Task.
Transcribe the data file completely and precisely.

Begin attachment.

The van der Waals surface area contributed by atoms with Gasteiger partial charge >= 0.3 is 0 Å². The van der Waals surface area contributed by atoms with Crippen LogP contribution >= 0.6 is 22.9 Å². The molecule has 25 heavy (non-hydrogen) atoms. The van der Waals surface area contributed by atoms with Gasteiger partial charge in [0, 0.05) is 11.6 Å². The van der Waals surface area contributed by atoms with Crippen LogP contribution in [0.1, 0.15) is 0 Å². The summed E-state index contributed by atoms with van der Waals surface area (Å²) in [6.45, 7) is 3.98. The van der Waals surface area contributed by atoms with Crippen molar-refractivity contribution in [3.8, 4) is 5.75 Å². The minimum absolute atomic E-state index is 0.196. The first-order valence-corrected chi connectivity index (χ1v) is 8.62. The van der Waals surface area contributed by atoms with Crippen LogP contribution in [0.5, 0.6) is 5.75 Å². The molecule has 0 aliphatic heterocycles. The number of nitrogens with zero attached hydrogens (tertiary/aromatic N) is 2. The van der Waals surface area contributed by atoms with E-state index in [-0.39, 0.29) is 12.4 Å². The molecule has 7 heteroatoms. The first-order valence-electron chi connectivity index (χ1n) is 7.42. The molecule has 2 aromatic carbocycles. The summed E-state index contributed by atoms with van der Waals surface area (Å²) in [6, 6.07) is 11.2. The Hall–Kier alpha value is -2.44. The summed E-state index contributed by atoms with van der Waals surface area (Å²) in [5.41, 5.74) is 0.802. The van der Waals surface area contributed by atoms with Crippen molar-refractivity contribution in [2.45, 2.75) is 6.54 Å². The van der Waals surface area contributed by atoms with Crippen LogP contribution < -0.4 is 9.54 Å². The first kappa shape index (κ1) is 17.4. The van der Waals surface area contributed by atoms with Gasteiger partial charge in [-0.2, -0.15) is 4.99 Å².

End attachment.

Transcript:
The van der Waals surface area contributed by atoms with Gasteiger partial charge >= 0.3 is 0 Å². The van der Waals surface area contributed by atoms with Crippen LogP contribution >= 0.6 is 22.9 Å². The molecule has 25 heavy (non-hydrogen) atoms. The van der Waals surface area contributed by atoms with Gasteiger partial charge in [0, 0.05) is 11.6 Å². The van der Waals surface area contributed by atoms with Crippen LogP contribution in [0.1, 0.15) is 0 Å². The summed E-state index contributed by atoms with van der Waals surface area (Å²) in [6.45, 7) is 3.98. The van der Waals surface area contributed by atoms with Crippen molar-refractivity contribution in [3.8, 4) is 5.75 Å². The minimum absolute atomic E-state index is 0.196. The first-order valence-corrected chi connectivity index (χ1v) is 8.62. The van der Waals surface area contributed by atoms with Crippen LogP contribution in [0.5, 0.6) is 5.75 Å². The molecule has 0 aliphatic heterocycles. The number of nitrogens with zero attached hydrogens (tertiary/aromatic N) is 2. The van der Waals surface area contributed by atoms with E-state index in [-0.39, 0.29) is 12.4 Å². The molecule has 7 heteroatoms. The first-order valence-electron chi connectivity index (χ1n) is 7.42. The molecule has 2 aromatic carbocycles. The summed E-state index contributed by atoms with van der Waals surface area (Å²) in [6, 6.07) is 11.2. The Hall–Kier alpha value is -2.44. The summed E-state index contributed by atoms with van der Waals surface area (Å²) in [5.41, 5.74) is 0.802. The van der Waals surface area contributed by atoms with Crippen molar-refractivity contribution in [2.45, 2.75) is 6.54 Å². The van der Waals surface area contributed by atoms with Crippen LogP contribution < -0.4 is 9.54 Å². The first kappa shape index (κ1) is 17.4. The van der Waals surface area contributed by atoms with Gasteiger partial charge in [-0.2, -0.15) is 4.99 Å².